And I will say this repeatedly, and I know the board’s tired of hearing me, that whatever direction we go, that area, because all kids are general ed kids first, that we need to remember that and have integrity in that area.

The other area that was really important to me as a board member was career and workforce readiness, and making those connections. I have been privileged to have Warren Tech as one of my schools, high schools that have pathways that are designed with that goal in mind. And my experience has been again, as a superintendent, that you have been true to your word on that, you have put great effort, and have great working connections with the people that are running those programs, and we have made great strides in that 2020 Vision in terms of really looking at the whole child.

So, I listened to everyone, and yes, there’s always areas where, as I look at these words, you know, “room to improve,” “areas where we could be doing things differently.” You and I have talked about this.

How do you shake distrust? How do you change a perception? And that is so hard to do. And perception, unfortunately, matters. It matters in so much of what we do. And you could make the same decision as someone else would make, but if there’s a perception in place, it doesn’t matter what that is. Same thing that’s just happened to all of us. There’s a perception that a decision was made, or something happened — well, it didn’t happen when I was in the room.

So, that’s the tough thing about this job. And transparency, again, it’s perceptions. And I look forward to a full description of what this process actually looks like so that people’s perceptions of what may or may not have happened last time are simply that, perceptions. I didn’t participate in that process. I wasn’t a part of any of those meetings. All you can hear is what was presented. So, I don’t have a perception, but I do know that Dan went through that process, and I know that he did a presentation of his qualifications, and was one person that was recommended as a finalist. How the rest of that process thing goes, in terms of people’s backgrounds, ability to put out there that you are running for a position, and whether you want that to be public or not and how that works:  I hope that we get information on that so that we don’t continue this perpetual perception of some agenda, because I assure you if those perceptions were correct then I suppose we would have made a change in our school board superintendent in November or December — which we did not do.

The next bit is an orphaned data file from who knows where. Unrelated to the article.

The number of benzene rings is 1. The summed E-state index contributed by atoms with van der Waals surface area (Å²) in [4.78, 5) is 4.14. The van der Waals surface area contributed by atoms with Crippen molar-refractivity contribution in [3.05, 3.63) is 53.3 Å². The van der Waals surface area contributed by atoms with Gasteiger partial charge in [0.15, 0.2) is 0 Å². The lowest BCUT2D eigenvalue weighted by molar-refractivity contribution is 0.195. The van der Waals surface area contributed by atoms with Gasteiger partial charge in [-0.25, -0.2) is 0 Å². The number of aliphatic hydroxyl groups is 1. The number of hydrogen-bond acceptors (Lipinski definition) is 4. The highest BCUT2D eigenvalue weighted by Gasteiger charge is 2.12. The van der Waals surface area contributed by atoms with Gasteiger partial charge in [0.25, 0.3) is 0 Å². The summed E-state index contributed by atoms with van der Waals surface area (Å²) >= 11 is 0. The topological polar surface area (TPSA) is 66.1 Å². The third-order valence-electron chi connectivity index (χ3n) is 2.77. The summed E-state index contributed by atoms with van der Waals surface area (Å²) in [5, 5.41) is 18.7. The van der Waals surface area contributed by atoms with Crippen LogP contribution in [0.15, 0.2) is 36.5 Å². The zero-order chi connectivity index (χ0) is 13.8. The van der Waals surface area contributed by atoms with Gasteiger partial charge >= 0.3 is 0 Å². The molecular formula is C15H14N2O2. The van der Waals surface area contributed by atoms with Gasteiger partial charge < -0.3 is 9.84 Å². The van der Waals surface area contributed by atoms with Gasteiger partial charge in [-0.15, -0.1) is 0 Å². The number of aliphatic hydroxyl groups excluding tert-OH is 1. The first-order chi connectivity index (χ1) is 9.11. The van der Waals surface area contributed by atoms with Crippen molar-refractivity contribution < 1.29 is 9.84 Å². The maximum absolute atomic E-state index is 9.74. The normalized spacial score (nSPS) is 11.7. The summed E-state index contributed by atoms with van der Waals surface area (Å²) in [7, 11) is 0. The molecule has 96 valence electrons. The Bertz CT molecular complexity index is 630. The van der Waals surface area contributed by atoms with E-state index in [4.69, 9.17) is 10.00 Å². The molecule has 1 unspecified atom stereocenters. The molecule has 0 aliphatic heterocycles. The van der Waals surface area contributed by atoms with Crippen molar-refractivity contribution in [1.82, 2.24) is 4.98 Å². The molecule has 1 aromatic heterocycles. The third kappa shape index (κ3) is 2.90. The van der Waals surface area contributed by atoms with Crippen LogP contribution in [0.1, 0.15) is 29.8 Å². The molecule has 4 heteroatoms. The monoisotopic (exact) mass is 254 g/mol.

So, with all due respect for all of the information, and I know that people feel really strongly about this, I still go back to inspiration, trust. Those are all these amorphous things, but they matter in this position. They do.

I think we all share a collective responsibility for 3A/3B not passing. And when I say collective, I mean our community, I mean ourselves as a school board, and obviously Dan takes a part of that, but we all collectively share in that. And we all need to collectively move forward with that. There are areas that we don’t have any control over, and only Dan does, because our only decision relates to Dan’s contract, not those areas that Dan has been directly working on.

So, it’s difficult, and I am concerned, and I know everyone knows this: it’s not about fear of change or fear of something new, because I embrace change. I think it’s always a positive. Change is always good, again, if you have the right perception.

So, I’m still struggling with this. And I know those are only two areas, and I just bring that up because those are areas that I was really focused on as a board member. I have other areas of concern. But on Brad’s point, too, I’m trying to be deferential over someone’s career and what we’re doing here and the impact we can have on that.

Mitchell: You know, sometimes I have often been the closer. I get to choose that, I guess, with the board. But I want you to know, sometimes I listen to what they have to say, and I say, you know, I probably should say wasn’t all those things pretty well stated, because they really were.